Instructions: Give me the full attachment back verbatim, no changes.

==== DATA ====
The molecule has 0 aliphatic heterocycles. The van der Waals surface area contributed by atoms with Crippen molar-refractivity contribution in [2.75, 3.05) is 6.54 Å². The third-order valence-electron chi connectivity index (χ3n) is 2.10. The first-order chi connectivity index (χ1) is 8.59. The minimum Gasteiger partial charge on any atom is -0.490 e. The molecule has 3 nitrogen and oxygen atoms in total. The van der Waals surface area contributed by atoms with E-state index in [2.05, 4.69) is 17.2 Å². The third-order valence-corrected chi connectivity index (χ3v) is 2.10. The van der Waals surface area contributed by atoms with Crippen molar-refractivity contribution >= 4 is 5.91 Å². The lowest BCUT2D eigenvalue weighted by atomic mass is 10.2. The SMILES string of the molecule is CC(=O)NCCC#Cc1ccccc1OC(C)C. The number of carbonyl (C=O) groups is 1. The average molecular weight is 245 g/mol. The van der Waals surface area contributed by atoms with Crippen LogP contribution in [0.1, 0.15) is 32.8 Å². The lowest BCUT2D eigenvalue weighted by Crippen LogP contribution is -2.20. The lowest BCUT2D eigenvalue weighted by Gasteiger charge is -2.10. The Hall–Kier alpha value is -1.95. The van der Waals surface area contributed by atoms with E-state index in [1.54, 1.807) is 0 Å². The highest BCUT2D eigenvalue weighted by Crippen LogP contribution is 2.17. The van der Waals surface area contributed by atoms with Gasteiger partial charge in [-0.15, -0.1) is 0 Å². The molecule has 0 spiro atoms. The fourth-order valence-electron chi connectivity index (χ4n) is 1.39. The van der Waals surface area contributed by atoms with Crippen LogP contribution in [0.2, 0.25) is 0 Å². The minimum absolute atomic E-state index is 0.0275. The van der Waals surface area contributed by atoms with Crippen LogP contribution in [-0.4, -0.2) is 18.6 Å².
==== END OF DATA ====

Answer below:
The molecule has 0 aliphatic heterocycles. The van der Waals surface area contributed by atoms with Crippen molar-refractivity contribution in [2.75, 3.05) is 6.54 Å². The third-order valence-electron chi connectivity index (χ3n) is 2.10. The first-order chi connectivity index (χ1) is 8.59. The minimum Gasteiger partial charge on any atom is -0.490 e. The molecule has 3 nitrogen and oxygen atoms in total. The van der Waals surface area contributed by atoms with E-state index in [2.05, 4.69) is 17.2 Å². The third-order valence-corrected chi connectivity index (χ3v) is 2.10. The van der Waals surface area contributed by atoms with Crippen molar-refractivity contribution >= 4 is 5.91 Å². The lowest BCUT2D eigenvalue weighted by atomic mass is 10.2. The SMILES string of the molecule is CC(=O)NCCC#Cc1ccccc1OC(C)C. The number of carbonyl (C=O) groups is 1. The average molecular weight is 245 g/mol. The van der Waals surface area contributed by atoms with Crippen LogP contribution in [0.1, 0.15) is 32.8 Å². The lowest BCUT2D eigenvalue weighted by Crippen LogP contribution is -2.20. The lowest BCUT2D eigenvalue weighted by Gasteiger charge is -2.10. The Hall–Kier alpha value is -1.95. The van der Waals surface area contributed by atoms with E-state index in [1.54, 1.807) is 0 Å². The highest BCUT2D eigenvalue weighted by Crippen LogP contribution is 2.17. The van der Waals surface area contributed by atoms with Gasteiger partial charge in [-0.15, -0.1) is 0 Å². The molecule has 0 spiro atoms. The fourth-order valence-electron chi connectivity index (χ4n) is 1.39. The van der Waals surface area contributed by atoms with Crippen LogP contribution in [0.2, 0.25) is 0 Å². The minimum absolute atomic E-state index is 0.0275. The van der Waals surface area contributed by atoms with Crippen LogP contribution in [-0.4, -0.2) is 18.6 Å².